WASHINGTON, Dec. 12 – Nebraska Senator Ben Nelson gave the keynote address at the U.S.-Russia Business Council’s Agribusiness Forum in Omaha this morning. He applauded the progress the United States and Russia have made as economic trade partners, but also pushed Russia to end practices that put American producers at a disadvantage.
“Mistrust, uneasiness and too little understanding between the world’s two super powers … led to decades when virtually no trade existed between our two countries. But times changed and thinking evolved,” Senator Nelson said during his speech. “Russia is now the United States’ 23rd largest goods and trading partner, with more than $30 billion in two-way trade during 2010. It is the 17th largest importer of American agricultural products.
“Vehicles, machinery, poultry, red meat and other goods are flowing back and forth between our countries, benefitting Americans and Russians every day.
Nebraska companies exported more than $5.8 billion worth of products in 2010, including more than $70 million to Russia, the 12th leading importer of Nebraska products.
“But there is still a lot of progress we have to make,” Nelson said.
Nelson pointed to the United States’ massive trade deficit with Russia as one issue.
“The value of goods the United States imports from Russia is nearly five times as much as the value of the goods we export to Russia. Mutual trade is important. But so is balanced trade,” Nelson said.
He added that he is even more concerned that Russia continues to place barriers in the way of international commerce and said:
• Russia’s sanitary and phytosanitary restrictions on meat imports are not based on science or safety concerns, but they have reduced American pork sales to Russia by nearly two-thirds.
• Russia’s high tariffs on a wide variety of products – including agricultural machinery, chemicals, plastic products and more – create an uneven playing field for Americans companies.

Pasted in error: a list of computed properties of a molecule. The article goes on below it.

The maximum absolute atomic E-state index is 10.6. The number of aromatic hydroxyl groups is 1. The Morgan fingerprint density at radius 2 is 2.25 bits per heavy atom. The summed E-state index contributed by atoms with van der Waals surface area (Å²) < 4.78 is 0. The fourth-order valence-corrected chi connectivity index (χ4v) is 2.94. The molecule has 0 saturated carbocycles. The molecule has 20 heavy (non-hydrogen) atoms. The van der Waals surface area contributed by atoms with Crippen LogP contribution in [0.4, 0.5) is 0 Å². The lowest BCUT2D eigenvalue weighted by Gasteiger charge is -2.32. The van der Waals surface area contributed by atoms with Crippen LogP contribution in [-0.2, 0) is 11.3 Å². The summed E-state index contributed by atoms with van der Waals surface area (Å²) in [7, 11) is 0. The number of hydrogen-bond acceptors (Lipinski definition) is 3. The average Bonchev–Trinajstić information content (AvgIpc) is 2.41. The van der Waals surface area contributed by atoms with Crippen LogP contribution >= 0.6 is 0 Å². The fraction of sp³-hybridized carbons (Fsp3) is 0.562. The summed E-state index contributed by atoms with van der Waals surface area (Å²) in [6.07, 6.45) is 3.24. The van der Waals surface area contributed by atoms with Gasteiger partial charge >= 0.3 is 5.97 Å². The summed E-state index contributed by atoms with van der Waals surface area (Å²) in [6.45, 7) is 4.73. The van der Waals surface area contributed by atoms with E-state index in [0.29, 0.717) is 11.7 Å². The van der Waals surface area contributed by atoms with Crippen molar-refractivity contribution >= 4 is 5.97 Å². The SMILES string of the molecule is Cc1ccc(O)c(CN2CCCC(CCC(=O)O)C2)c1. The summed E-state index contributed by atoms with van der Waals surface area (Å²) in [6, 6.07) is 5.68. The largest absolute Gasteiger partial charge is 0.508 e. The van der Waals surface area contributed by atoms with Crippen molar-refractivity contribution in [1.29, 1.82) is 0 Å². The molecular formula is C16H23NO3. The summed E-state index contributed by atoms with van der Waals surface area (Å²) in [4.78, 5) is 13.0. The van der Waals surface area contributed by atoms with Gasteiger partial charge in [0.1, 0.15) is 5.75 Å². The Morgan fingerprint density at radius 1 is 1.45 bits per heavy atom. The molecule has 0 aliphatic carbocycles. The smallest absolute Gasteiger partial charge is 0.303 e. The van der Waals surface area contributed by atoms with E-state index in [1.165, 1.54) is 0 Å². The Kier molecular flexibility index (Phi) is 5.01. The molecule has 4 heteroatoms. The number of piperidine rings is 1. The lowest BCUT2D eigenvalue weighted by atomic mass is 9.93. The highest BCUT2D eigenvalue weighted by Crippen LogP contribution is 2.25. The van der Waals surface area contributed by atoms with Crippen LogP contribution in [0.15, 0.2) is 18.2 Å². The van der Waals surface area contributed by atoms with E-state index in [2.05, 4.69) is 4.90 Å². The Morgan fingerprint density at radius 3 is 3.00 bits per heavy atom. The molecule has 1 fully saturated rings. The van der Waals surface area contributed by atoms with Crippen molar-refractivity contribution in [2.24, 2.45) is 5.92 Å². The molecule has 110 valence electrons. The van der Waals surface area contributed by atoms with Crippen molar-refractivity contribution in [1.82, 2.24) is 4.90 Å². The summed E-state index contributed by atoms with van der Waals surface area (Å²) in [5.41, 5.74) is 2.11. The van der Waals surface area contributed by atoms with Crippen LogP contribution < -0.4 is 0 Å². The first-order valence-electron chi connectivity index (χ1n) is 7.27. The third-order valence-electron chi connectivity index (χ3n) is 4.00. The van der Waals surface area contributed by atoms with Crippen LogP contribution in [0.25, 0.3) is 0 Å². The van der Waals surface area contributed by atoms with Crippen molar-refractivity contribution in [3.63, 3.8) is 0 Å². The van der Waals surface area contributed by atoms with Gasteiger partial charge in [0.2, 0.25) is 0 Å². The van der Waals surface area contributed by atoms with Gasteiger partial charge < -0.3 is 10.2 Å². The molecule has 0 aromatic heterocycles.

• Russia’s lax enforcement of intellectual property rights must improve if American artists and inventors are to be properly compensated for their creativity.
“I agree that we would all benefit from Russia gaining membership into the World Trade Organization, but I cannot see how my colleagues in the U.S. Senate will support the Russian accession process unless these issues are resolved,” Nelson said. “If Russia can make progress on these issues, it will go a long way towards winning goodwill in Washington.”
Nelson said increasing trade between the U.S. and Russia has already improved diplomatic relations between the two countries, and he is hopeful that removing trade barriers can further improve the U.S.-Russia relationship.
“I’ve always felt that one of the most effective ways to strengthen international relationships is through trade, because when it’s fair, everyone benefits,” Nelson said. “If a trade agreement is fairly negotiated and honestly executed, it will build trust between the parties. …Commerce can connect us. It can break down political barriers. It can give us common ground.”
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